General Motors and BMW announced on Tuesday that they had jointly completed testing new quick-charging equipment for plug-in electric cars.

The charging stations, cables, and plugs were built to the new Combined Charging Standard (CCS) specification adopted by the Society of Automotive Engineers.

Each maker will soon roll out a battery-electric car that accepts CCS-based DC fast charging.

The 2014 Chevrolet Spark EV will reach the first dealers in California sometime this month, while the 2014 BMW i3 is expected to arrive at initial BMW dealerships in January.

'Unprecedented cooperation'

The tests, said BMW and GM, covered a variety of charging stations from several vendors. They are meant to "accelerate efforts to roll out SAE Combo DC Fast Charge infrastructure in the coming months."

GM's Britta Gross called the combined efforts to develop the CCS specifications and hardware an "unprecedented cooperation among [carmakers] and equipment suppliers."

The CCS equipment competes directly with the CHAdeMO quick-charging standard already installed and working for Nissan Leaf and Mitsubishi i-MiEV electric cars.

It also competes with the Tesla Supercharger system, available only to owners of Tesla Model S luxury electric sport sedans.

Incompatible standards

The three systems are not interoperable, although Tesla plans to offer a CHAdeMO adapter in certain Asian markets.

While CHAdeMO charging systems have a few years' lead time in U.S. installations--largely due to efforts by Nissan to support its aggressive rollout of the Leaf and other battery-electric vehicles--both U.S. and German automakers have lined up solidly behind the CCS standard.

Society of Automotive Engineers (SAE) J-1772

Society of Automotive Engineers (SAE) J-1772

That standard uses a single plug that combines both the existing "J-1772" plug for 240-Volt Level 2 charging with pins for more powerful direct-current fast charging.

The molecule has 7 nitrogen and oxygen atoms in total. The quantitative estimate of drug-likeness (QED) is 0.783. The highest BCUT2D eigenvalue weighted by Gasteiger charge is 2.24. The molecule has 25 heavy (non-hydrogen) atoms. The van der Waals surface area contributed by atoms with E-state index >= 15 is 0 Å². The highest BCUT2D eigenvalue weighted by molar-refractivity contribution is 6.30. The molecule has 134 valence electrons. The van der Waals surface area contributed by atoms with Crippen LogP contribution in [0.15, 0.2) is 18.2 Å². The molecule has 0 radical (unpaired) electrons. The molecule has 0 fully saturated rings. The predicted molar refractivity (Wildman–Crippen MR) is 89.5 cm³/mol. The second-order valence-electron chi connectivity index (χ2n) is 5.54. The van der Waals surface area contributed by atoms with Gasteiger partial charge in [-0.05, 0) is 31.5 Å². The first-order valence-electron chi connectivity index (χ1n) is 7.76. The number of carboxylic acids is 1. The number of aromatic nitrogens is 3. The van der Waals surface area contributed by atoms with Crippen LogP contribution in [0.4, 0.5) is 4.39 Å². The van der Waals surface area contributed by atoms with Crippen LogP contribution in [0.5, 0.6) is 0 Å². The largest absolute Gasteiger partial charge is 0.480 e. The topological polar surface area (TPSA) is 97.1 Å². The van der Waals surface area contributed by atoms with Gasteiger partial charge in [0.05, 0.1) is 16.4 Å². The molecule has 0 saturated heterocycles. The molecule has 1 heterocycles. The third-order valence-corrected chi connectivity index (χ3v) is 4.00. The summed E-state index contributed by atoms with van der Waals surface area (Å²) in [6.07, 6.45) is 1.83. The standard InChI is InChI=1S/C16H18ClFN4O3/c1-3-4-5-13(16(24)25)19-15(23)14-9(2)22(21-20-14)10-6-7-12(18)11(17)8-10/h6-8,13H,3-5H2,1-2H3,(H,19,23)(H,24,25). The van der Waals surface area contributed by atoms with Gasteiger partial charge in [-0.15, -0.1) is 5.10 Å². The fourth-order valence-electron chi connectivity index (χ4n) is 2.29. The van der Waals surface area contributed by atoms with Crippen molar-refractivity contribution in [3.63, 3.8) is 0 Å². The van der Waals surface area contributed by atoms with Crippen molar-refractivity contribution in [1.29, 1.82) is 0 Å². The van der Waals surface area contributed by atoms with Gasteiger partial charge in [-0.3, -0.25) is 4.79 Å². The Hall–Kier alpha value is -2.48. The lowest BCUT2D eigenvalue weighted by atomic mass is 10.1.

CCS proponents argue that using the same basic communications protocols for both Level 2 and fast charging simplifies the design of electric cars, as does having a single charging port that can accept either a J-1772 or a CCS cable.

CCS to dominate in U.S.?

Most analysts expect that the CCS standard will come to dominate fast charging in North America and Europe.

Japan, however, is expected to stick with the extensive CHAdeMO infrastructure already up and running.

Universal electric car charging system

Universal electric car charging system

Carmakers that have signed up to adopt the CCS fast-charging equipment include Audi, BMW, Chrysler, Daimler, Ford, General Motors, Porsche, and Volkswagen.

The video below, produced by GM, argues the case for the CCS standard.

It should be noted that, at the moment, there are almost no commercially operating CCS quick-charging stations in the U.S.

That situation will change as the cars enter the market and the combined group of carmakers starts to push for installations.

For reference, there were almost no CHAdeMO stations operating in December 2010, when the first Nissan Leafs were sold, either.


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